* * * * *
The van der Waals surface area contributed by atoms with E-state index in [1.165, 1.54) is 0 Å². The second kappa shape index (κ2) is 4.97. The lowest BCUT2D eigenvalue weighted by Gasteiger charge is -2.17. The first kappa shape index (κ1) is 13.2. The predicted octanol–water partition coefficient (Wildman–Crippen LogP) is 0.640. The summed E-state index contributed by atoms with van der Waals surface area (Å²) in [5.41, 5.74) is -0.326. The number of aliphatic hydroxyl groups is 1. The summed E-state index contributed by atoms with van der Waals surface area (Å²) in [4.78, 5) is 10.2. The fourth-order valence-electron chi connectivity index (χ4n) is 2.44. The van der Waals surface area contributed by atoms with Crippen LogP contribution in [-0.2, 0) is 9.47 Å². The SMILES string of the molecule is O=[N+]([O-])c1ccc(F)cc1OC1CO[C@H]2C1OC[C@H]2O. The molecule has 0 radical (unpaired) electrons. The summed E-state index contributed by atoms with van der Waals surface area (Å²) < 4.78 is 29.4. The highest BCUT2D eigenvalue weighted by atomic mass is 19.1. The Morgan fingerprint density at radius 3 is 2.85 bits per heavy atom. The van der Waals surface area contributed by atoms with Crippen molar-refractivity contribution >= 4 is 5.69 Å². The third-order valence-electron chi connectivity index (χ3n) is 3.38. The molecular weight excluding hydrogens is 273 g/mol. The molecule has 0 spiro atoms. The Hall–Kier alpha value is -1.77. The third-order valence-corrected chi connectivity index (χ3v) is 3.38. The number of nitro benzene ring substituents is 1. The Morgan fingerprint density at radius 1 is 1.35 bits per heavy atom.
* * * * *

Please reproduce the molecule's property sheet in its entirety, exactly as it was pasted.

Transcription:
The van der Waals surface area contributed by atoms with E-state index in [1.165, 1.54) is 0 Å². The second kappa shape index (κ2) is 4.97. The lowest BCUT2D eigenvalue weighted by Gasteiger charge is -2.17. The first kappa shape index (κ1) is 13.2. The predicted octanol–water partition coefficient (Wildman–Crippen LogP) is 0.640. The summed E-state index contributed by atoms with van der Waals surface area (Å²) in [5.41, 5.74) is -0.326. The number of aliphatic hydroxyl groups is 1. The summed E-state index contributed by atoms with van der Waals surface area (Å²) in [4.78, 5) is 10.2. The fourth-order valence-electron chi connectivity index (χ4n) is 2.44. The van der Waals surface area contributed by atoms with Crippen LogP contribution in [-0.2, 0) is 9.47 Å². The SMILES string of the molecule is O=[N+]([O-])c1ccc(F)cc1OC1CO[C@H]2C1OC[C@H]2O. The molecule has 0 radical (unpaired) electrons. The summed E-state index contributed by atoms with van der Waals surface area (Å²) < 4.78 is 29.4. The highest BCUT2D eigenvalue weighted by atomic mass is 19.1. The Morgan fingerprint density at radius 3 is 2.85 bits per heavy atom. The van der Waals surface area contributed by atoms with Crippen molar-refractivity contribution >= 4 is 5.69 Å². The third-order valence-electron chi connectivity index (χ3n) is 3.38. The molecular weight excluding hydrogens is 273 g/mol. The molecule has 0 spiro atoms. The Hall–Kier alpha value is -1.77. The third-order valence-corrected chi connectivity index (χ3v) is 3.38. The number of nitro benzene ring substituents is 1. The Morgan fingerprint density at radius 1 is 1.35 bits per heavy atom.